The world's enduring dictators: Mswati III, Swaziland

King Mswati III of Swaziland speaks at the U.N. General Assembly, June 27, 2001. A heartbroken mother's lawsuit to prevent King Mswati III from marrying her daughter has infuriated the royal family and put it on a collision course with the nation's independent-minded judiciary. AP

King Mswati III of Swaziland in 2001.
AP
This is an installment in the WorldWatch series, "The world's enduring dictators," inspired by events in Tunisia and Egypt, in which CBSNews.com takes a look at the men who continue to rule their lands unimpeded by law. See a complete explanation of the series and a list of others profiled here.

Mswati III, Swaziland

Length of rule: 24 years. One of the world's last absolute monarchs, Mswati III took the throne in 1986. The House of Dlamini, the formal name for the Swazi royal family, has ruled the Kingdom of Swaziland since its inception in the early 1800s, and has faced very little opposition to its hegemony over the tiny, landlocked and poverty-plagued country.

Feature page: The world's enduring dictators

Most despotic acts: Mswati III has avoided accusations of violent repression and extra-judicial killings, in large part because of the lack of much political opposition, but his retinue of 14 wives was built by marrying many underage girls, sometimes chosen by the king on whims. His most heinous act appears to be living an opulent lifestyle "fit for a king" while his country languishes in extreme poverty. A 2008 documentary on the life of Mswati III portrayed the country's dilemma as a choice "between tradition and survival...there are mutterings against the royal family and hints of civil war. Yet the film, fluidly shot by James Adolphus, remains deeply sensitive to the complexities of a culture whose attachment to monarchy contravenes its best interests," wrote The New York Times in a review.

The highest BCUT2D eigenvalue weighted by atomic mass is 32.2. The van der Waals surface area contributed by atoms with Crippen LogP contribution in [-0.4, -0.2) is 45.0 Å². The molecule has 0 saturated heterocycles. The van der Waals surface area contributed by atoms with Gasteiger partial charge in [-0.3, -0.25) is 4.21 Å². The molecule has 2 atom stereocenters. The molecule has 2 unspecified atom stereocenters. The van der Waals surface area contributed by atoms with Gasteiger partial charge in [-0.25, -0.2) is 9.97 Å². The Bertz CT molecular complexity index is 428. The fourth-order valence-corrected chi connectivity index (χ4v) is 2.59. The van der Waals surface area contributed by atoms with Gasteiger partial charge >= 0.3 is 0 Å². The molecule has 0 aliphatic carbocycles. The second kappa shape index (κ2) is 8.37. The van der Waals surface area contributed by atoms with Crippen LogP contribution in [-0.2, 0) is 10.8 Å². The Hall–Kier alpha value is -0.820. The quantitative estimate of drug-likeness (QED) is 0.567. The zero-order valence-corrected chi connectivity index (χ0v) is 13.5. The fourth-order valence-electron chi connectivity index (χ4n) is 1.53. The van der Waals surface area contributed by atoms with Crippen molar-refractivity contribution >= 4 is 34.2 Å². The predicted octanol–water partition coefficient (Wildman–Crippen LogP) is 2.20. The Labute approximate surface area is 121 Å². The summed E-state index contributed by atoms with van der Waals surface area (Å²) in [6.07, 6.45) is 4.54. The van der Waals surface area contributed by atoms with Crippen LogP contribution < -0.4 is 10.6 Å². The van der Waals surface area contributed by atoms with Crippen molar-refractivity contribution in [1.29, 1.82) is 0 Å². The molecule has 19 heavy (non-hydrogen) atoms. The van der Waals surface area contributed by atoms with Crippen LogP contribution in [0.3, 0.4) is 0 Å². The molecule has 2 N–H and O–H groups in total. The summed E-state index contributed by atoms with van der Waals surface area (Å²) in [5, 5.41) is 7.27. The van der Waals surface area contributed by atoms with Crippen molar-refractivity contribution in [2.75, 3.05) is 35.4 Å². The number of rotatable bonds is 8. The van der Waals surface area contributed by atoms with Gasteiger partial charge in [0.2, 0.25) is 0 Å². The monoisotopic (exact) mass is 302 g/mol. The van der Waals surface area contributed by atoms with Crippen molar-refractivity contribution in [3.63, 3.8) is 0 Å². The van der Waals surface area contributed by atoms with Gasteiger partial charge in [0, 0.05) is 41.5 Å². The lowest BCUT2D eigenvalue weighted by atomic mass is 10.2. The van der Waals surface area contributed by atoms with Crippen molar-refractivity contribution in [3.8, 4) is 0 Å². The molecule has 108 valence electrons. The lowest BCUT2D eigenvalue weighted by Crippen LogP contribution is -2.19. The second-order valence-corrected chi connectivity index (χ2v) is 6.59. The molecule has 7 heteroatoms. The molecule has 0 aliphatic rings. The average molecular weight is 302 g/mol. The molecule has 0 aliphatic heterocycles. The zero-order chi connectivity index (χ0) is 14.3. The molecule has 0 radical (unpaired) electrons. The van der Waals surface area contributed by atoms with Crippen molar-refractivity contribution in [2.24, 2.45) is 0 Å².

Outlook for change: The Times of India reported on March 19: "King Mswati III has a Rolls Royce, 13 palaces and 14 wives, and just received a pay increase, even as a cash crisis forced Swaziland to slash spending, feeding anger against his regime. The government has frozen state wages and imposed higher taxes to fight the country's worst-ever fiscal crisis. Thousands of Swazis marched on the prime minister's office on Friday to demand the resignation of the government." It appears, however, that protesters are not demanding their king step down. The Associated Press wrote recently that when "asked about reports that the U.S. has developed a road map to democracy for the southern African country, (Prime Minister) Sibusiso Barnabas Dlamini told newspaper editors that 'we would wish to emphasize that the way our country is governed has been and continues to be determined by Swazis.'"

SSwaziland stats:

Population: 1,370,424; African 97 percent, European 3 percent; Median age is 20.

Constitution and the Rule of Law: Monarchy; Everyday law based on South African Roman-Dutch law in statutory courts and Swazi traditional law and custom in traditional courts.

Economic Indicators: Overall GDP is $6.06 billion (world rank is 155); Per capita GDP is $4,500 (world rank is 154); unemployment rate is 40 percent (world rank is 186.)

Press freedom index world rank: 155

World Rulers
  • Joshua Norman

    Joshua Norman is a Senior Editor at CBSNews.com.

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